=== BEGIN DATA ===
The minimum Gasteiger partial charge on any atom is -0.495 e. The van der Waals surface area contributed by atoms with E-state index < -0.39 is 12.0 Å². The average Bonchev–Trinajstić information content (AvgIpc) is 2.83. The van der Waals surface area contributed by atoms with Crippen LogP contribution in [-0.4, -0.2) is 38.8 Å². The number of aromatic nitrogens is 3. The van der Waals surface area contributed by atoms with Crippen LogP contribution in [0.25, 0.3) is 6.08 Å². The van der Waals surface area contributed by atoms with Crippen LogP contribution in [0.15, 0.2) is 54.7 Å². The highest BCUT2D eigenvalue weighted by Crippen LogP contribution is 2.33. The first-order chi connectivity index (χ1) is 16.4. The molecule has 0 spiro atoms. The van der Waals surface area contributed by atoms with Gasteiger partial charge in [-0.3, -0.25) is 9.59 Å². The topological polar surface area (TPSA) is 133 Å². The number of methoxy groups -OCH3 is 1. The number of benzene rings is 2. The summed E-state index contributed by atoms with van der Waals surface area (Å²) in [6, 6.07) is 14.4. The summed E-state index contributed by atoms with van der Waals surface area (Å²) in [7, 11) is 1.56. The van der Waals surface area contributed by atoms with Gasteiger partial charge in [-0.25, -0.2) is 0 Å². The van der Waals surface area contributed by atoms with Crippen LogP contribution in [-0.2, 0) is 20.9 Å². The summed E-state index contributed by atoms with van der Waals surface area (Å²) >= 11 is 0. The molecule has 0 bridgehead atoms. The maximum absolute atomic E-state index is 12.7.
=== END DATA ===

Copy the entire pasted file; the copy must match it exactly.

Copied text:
The minimum Gasteiger partial charge on any atom is -0.495 e. The van der Waals surface area contributed by atoms with E-state index < -0.39 is 12.0 Å². The average Bonchev–Trinajstić information content (AvgIpc) is 2.83. The van der Waals surface area contributed by atoms with Crippen LogP contribution in [-0.4, -0.2) is 38.8 Å². The number of aromatic nitrogens is 3. The van der Waals surface area contributed by atoms with Crippen LogP contribution in [0.25, 0.3) is 6.08 Å². The van der Waals surface area contributed by atoms with Crippen LogP contribution in [0.15, 0.2) is 54.7 Å². The highest BCUT2D eigenvalue weighted by Crippen LogP contribution is 2.33. The first-order chi connectivity index (χ1) is 16.4. The molecule has 0 spiro atoms. The van der Waals surface area contributed by atoms with Gasteiger partial charge in [-0.3, -0.25) is 9.59 Å². The topological polar surface area (TPSA) is 133 Å². The number of methoxy groups -OCH3 is 1. The number of benzene rings is 2. The summed E-state index contributed by atoms with van der Waals surface area (Å²) in [6, 6.07) is 14.4. The summed E-state index contributed by atoms with van der Waals surface area (Å²) in [7, 11) is 1.56. The van der Waals surface area contributed by atoms with Gasteiger partial charge in [-0.25, -0.2) is 0 Å². The van der Waals surface area contributed by atoms with Crippen LogP contribution in [-0.2, 0) is 20.9 Å². The summed E-state index contributed by atoms with van der Waals surface area (Å²) >= 11 is 0. The molecule has 0 bridgehead atoms. The maximum absolute atomic E-state index is 12.7.